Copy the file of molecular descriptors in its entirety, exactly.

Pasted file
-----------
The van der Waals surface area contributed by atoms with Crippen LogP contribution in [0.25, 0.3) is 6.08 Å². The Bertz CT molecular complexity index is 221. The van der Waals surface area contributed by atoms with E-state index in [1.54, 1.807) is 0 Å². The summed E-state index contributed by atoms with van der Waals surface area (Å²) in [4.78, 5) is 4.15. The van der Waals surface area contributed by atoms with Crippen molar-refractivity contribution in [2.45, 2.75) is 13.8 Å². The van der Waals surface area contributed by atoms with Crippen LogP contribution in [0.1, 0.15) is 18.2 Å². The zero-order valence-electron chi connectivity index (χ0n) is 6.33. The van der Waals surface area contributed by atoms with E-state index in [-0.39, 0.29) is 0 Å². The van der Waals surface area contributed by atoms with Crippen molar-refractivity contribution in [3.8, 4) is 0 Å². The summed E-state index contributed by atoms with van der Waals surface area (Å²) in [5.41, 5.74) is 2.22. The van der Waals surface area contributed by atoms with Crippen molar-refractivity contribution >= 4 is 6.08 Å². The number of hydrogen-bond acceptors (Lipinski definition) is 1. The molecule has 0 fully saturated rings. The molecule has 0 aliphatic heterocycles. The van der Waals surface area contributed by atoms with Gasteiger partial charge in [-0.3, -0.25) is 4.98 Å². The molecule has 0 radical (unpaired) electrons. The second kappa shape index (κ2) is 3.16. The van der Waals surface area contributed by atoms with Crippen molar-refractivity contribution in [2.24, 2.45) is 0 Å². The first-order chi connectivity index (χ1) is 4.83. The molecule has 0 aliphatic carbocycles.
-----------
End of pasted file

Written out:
The van der Waals surface area contributed by atoms with Crippen LogP contribution in [0.25, 0.3) is 6.08 Å². The Bertz CT molecular complexity index is 221. The van der Waals surface area contributed by atoms with E-state index in [1.54, 1.807) is 0 Å². The summed E-state index contributed by atoms with van der Waals surface area (Å²) in [4.78, 5) is 4.15. The van der Waals surface area contributed by atoms with Crippen molar-refractivity contribution in [2.45, 2.75) is 13.8 Å². The van der Waals surface area contributed by atoms with Crippen LogP contribution in [0.1, 0.15) is 18.2 Å². The zero-order valence-electron chi connectivity index (χ0n) is 6.33. The van der Waals surface area contributed by atoms with E-state index in [-0.39, 0.29) is 0 Å². The van der Waals surface area contributed by atoms with Crippen molar-refractivity contribution in [3.8, 4) is 0 Å². The summed E-state index contributed by atoms with van der Waals surface area (Å²) in [5.41, 5.74) is 2.22. The van der Waals surface area contributed by atoms with Crippen molar-refractivity contribution >= 4 is 6.08 Å². The number of hydrogen-bond acceptors (Lipinski definition) is 1. The molecule has 0 fully saturated rings. The molecule has 0 aliphatic heterocycles. The van der Waals surface area contributed by atoms with Gasteiger partial charge in [-0.3, -0.25) is 4.98 Å². The molecule has 0 radical (unpaired) electrons. The second kappa shape index (κ2) is 3.16. The van der Waals surface area contributed by atoms with Crippen molar-refractivity contribution in [2.24, 2.45) is 0 Å². The first-order chi connectivity index (χ1) is 4.83. The molecule has 0 aliphatic carbocycles.